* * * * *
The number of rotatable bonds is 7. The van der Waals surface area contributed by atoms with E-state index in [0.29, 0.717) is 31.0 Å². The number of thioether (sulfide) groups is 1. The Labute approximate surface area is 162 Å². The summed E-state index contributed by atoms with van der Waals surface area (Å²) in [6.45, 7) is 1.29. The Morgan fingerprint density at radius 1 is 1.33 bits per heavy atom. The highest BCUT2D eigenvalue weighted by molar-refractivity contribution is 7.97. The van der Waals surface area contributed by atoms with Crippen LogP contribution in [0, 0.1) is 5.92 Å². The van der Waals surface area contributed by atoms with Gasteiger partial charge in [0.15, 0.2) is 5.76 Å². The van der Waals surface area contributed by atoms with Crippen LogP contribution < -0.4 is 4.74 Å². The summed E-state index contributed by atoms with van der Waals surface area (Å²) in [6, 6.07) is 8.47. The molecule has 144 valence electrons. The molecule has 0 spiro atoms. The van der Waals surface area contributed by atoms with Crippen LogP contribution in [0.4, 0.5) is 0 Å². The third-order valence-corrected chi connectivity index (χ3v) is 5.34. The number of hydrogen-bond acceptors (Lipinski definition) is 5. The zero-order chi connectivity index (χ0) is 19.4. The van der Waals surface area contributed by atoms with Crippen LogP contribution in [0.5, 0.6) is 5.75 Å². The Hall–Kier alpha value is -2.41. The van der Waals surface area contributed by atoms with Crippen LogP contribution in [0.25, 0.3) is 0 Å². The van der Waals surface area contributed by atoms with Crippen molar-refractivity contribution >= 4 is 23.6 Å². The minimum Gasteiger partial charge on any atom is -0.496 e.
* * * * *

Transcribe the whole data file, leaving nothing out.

The number of rotatable bonds is 7. The van der Waals surface area contributed by atoms with E-state index in [0.29, 0.717) is 31.0 Å². The number of thioether (sulfide) groups is 1. The Labute approximate surface area is 162 Å². The summed E-state index contributed by atoms with van der Waals surface area (Å²) in [6.45, 7) is 1.29. The Morgan fingerprint density at radius 1 is 1.33 bits per heavy atom. The highest BCUT2D eigenvalue weighted by molar-refractivity contribution is 7.97. The van der Waals surface area contributed by atoms with Crippen LogP contribution in [0, 0.1) is 5.92 Å². The van der Waals surface area contributed by atoms with Gasteiger partial charge in [0.15, 0.2) is 5.76 Å². The van der Waals surface area contributed by atoms with Crippen LogP contribution < -0.4 is 4.74 Å². The summed E-state index contributed by atoms with van der Waals surface area (Å²) in [6, 6.07) is 8.47. The molecule has 144 valence electrons. The molecule has 0 spiro atoms. The van der Waals surface area contributed by atoms with Crippen LogP contribution in [0.4, 0.5) is 0 Å². The third-order valence-corrected chi connectivity index (χ3v) is 5.34. The number of hydrogen-bond acceptors (Lipinski definition) is 5. The zero-order chi connectivity index (χ0) is 19.4. The van der Waals surface area contributed by atoms with Crippen LogP contribution in [0.5, 0.6) is 5.75 Å². The Hall–Kier alpha value is -2.41. The van der Waals surface area contributed by atoms with Crippen LogP contribution in [0.25, 0.3) is 0 Å². The van der Waals surface area contributed by atoms with Crippen molar-refractivity contribution >= 4 is 23.6 Å². The minimum Gasteiger partial charge on any atom is -0.496 e.